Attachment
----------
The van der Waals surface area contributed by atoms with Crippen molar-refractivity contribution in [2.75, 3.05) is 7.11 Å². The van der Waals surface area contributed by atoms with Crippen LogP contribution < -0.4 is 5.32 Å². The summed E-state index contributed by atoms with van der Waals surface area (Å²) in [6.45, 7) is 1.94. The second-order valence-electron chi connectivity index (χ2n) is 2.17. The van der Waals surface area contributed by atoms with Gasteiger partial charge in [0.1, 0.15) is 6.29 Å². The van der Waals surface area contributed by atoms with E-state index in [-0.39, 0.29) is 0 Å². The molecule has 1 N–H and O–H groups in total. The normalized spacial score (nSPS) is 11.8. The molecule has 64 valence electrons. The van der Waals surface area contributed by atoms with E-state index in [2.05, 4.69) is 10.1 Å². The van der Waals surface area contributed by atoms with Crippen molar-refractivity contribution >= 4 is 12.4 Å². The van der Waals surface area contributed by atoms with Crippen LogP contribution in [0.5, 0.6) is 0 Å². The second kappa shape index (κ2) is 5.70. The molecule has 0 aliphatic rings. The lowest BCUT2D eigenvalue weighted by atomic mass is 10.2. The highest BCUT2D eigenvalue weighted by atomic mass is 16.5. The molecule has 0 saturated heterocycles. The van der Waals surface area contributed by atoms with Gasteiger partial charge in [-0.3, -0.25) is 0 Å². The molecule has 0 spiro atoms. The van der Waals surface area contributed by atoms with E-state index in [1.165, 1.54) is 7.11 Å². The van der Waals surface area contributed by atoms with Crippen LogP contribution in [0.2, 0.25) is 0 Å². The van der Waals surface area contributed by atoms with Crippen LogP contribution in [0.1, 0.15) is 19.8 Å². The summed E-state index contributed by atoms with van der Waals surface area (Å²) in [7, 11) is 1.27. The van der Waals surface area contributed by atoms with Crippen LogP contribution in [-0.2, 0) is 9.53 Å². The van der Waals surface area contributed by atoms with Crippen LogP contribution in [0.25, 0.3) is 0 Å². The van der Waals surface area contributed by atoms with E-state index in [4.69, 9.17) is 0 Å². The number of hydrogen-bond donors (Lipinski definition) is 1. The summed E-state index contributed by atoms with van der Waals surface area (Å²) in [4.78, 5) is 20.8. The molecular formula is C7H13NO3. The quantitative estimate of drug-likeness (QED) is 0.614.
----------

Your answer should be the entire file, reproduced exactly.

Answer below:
The van der Waals surface area contributed by atoms with Crippen molar-refractivity contribution in [2.75, 3.05) is 7.11 Å². The van der Waals surface area contributed by atoms with Crippen LogP contribution < -0.4 is 5.32 Å². The summed E-state index contributed by atoms with van der Waals surface area (Å²) in [6.45, 7) is 1.94. The second-order valence-electron chi connectivity index (χ2n) is 2.17. The van der Waals surface area contributed by atoms with Gasteiger partial charge in [0.1, 0.15) is 6.29 Å². The van der Waals surface area contributed by atoms with E-state index in [-0.39, 0.29) is 0 Å². The molecule has 1 N–H and O–H groups in total. The normalized spacial score (nSPS) is 11.8. The molecule has 64 valence electrons. The van der Waals surface area contributed by atoms with E-state index in [2.05, 4.69) is 10.1 Å². The van der Waals surface area contributed by atoms with Crippen molar-refractivity contribution >= 4 is 12.4 Å². The van der Waals surface area contributed by atoms with Crippen LogP contribution in [0.5, 0.6) is 0 Å². The second kappa shape index (κ2) is 5.70. The molecule has 0 aliphatic rings. The lowest BCUT2D eigenvalue weighted by atomic mass is 10.2. The highest BCUT2D eigenvalue weighted by atomic mass is 16.5. The molecule has 0 saturated heterocycles. The van der Waals surface area contributed by atoms with Gasteiger partial charge in [-0.3, -0.25) is 0 Å². The molecule has 0 spiro atoms. The van der Waals surface area contributed by atoms with E-state index in [1.165, 1.54) is 7.11 Å². The van der Waals surface area contributed by atoms with Crippen LogP contribution in [0.2, 0.25) is 0 Å². The van der Waals surface area contributed by atoms with Crippen LogP contribution in [0.1, 0.15) is 19.8 Å². The summed E-state index contributed by atoms with van der Waals surface area (Å²) in [7, 11) is 1.27. The van der Waals surface area contributed by atoms with Crippen LogP contribution in [-0.2, 0) is 9.53 Å². The van der Waals surface area contributed by atoms with Crippen LogP contribution in [0.25, 0.3) is 0 Å². The van der Waals surface area contributed by atoms with E-state index in [4.69, 9.17) is 0 Å². The number of hydrogen-bond donors (Lipinski definition) is 1. The summed E-state index contributed by atoms with van der Waals surface area (Å²) in [4.78, 5) is 20.8. The molecular formula is C7H13NO3. The quantitative estimate of drug-likeness (QED) is 0.614.